William Kamkwamba signs books during the Agricultural Transformation Summit,
held in Lilongwe, Malawi on November 14, 2019
Inspiration can come from all places. For some, inspiration comes from listening to the words of others. Moments of inspiration can also hit during times of great need, or times of reflection.
For William Kamkwamba, the Malawian innovator and inventor who built an electricity-producing windmill from spare parts and scrap in his home village at the age of 14, a feat that was recently dramatized in the Netflix adaptation of his book, “The Boy Who Harnessed the Wind”, inspiration came from multiple sources. He was inspired by the great need of Kasungu, which has alternating seasons of floods, droughts, and hunger, and science textbooks from his school’s library, among many other founts of inspiration.
Needless to say, Kamkwamba’s story inspires youth and adults around the world. The Agricultural Transformation Initiative (ATI) was honored to host Mr. Kamkwamba as the keynote speaker for the second annual Agricultural Transformation Summit, which took place Thursday, November 14 in Lilongwe, Malawi.
In advance of the Summit, Kamkwamba was a judge for ATI’s 2019 Agriculture Technology (AgTech) Challenge, which was hosted by the Centre of Agricultural Transformation (CAT) program. The challenge was designed to inspire innovative thinking among the youth in Malawi, to harness the next generation of inventors and innovators to drive and sustain agricultural transformation. Kamkwamba, with CAT staff, mentored and encouraged participants throughout their application process. All finalists were invited to attend the Summit, and to present their innovations to the judges for final assessing the day before.
After his keynote address at the Summit, which was full of great advice on how to innovate, design, and harness your own ability, the winners of the AgTech Challenge were announced, and awarded trophies for their inventions, accompanied by music from Shakira blaring through the speakers and uproarious applause.
A university student shows his invention that reduces the labor involved in
harvesting groundnuts to the AgTech Challenge judges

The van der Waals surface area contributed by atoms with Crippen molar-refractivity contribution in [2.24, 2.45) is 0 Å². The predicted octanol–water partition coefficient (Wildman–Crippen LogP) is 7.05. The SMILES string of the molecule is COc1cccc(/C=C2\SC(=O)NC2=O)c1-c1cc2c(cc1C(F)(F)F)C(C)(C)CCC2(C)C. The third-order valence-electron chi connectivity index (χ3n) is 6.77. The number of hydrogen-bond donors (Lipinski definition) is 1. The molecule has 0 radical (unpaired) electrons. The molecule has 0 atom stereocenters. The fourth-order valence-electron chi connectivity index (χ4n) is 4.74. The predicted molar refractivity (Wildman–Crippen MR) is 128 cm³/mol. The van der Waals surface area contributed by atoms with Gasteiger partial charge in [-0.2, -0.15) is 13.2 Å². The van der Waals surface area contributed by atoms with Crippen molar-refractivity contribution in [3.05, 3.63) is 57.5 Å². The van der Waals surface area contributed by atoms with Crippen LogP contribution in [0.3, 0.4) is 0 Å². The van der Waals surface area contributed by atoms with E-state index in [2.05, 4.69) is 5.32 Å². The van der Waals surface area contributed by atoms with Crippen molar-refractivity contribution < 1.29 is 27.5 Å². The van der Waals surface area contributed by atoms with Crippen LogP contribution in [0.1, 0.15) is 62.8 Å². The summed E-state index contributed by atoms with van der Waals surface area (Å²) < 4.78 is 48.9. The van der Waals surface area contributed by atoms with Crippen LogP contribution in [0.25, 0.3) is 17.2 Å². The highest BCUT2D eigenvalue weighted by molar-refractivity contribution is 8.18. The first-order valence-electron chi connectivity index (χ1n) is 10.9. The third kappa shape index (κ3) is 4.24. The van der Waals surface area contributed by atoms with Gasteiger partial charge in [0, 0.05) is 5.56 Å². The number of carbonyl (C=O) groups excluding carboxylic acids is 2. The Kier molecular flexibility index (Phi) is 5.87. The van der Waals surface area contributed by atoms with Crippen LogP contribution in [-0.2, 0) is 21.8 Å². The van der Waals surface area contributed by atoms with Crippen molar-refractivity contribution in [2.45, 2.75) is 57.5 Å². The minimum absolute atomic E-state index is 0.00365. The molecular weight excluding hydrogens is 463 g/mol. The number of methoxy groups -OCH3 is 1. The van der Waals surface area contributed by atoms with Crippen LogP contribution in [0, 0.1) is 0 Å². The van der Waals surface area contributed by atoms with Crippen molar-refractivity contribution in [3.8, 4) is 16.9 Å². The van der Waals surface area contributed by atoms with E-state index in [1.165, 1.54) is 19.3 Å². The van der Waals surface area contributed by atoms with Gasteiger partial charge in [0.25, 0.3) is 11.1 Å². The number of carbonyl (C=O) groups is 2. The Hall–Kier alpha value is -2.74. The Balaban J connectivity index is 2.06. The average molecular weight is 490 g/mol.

The day was jam-packed with inspiring conversations and speakers, including poignant comments from smallholder farmer Patrica Mussa, who clearly articulated the impact of crop insurance on her own farm, and insightfully described survey methods she believes would bring about more accurate and usable data in the future. Participants got to watch labor-saving innovations in action, with a Multi-Crop Thresher demonstration from Bountifield International and the Soybean Innovation Lab. Panelists debated global trends in artificial intelligence, data science, and automation, their impacts on the agricultural sector, and innovative approaches to skills development taking hold in Malawi and abroad. Through a conference-wide WhatsApp group, attendees were able to engage with each other on issues such as land as an investment, and the importance and role of crop insurance within the agricultural sector. At the end of the day, four PhDs from the University of Minnesota and Stellenbosch University introduced a bold plan to kickstart a data revolution in agricultural markets in Malawi.
It’s clear that Malawi’s got talent. By bringing in a variety of speakers and perspectives, from celebrities, farmers, professors, practitioners, and the honorable Minister of Agriculture himself, the second annual ATI Summit proved to be an inspirational and exciting event.
As paraphrased from Kamkwamba during his keynote – while talent is universal, opportunity is not. Investing and encouraging innovation, science, and technology in Malawi will ensure the country is ready to work together to transition away from tobacco dependence.
From left to right: Derek Yach, President of the Foundation for a Smoke-Free World; Candida Nakhumwa, Country Director for Malawi for the Agricultural Transformation Initiative; Kondwani Nakhumwa, the Minister of Agriculture, Irrigation, and Water Development; Jim Lutzweiler, Vice President of Agriculture and Livelihoods for the Foundation for a Smoke-Free World; and Gray Nyandule Phiri, the Principal Secretary to the Ministry of Agriculture, Irrigation, and Water Development
Mission is to eliminate smoking worldwide by supporting cessation & harm reduction #research, and transitioning tobacco #farmers to alternative livelihoods.
2020 Briefing Paper - Global State of Tobacco Harm Reduction Millions of lives will be saved if the recommendations of this report are implemented! We could #endsmoking if we got behind the ideas here. @SmokeFreeFdn @INNCOorg @WHO https://gsthr.org/report/2020-briefing-paper
Almost 70% of smokers in the U.S. want to quit & nearly half have tried to quit in the last year. Only about 4% will be successful. The 2018 EY Parthenon report shows that solutions on the market only help a small percentage of smokers quit. #CessationSGR http://bit.ly/2S5ogDy
Creating a smoke-free world will require innovation and tailored approaches to cessation. We hope the Smoking Cessation: A Report of the Surgeon General will spur much-needed action in this field. See the Foundation’s full statement here. http://bit.ly/2RIX3op
The true cost of a cigarette goes beyond the price tag. Smallholder tobacco farmers face a shifting tobacco market and must identify #AlternativeLivelihoods. http://bit.ly/300BmDf
There are over 1 billion smokers. To successfully end smoking in this generation, there needs to be a dual approach, which includes #harmreduction. Derek Yach explains why support for harm reduction is still lagging.
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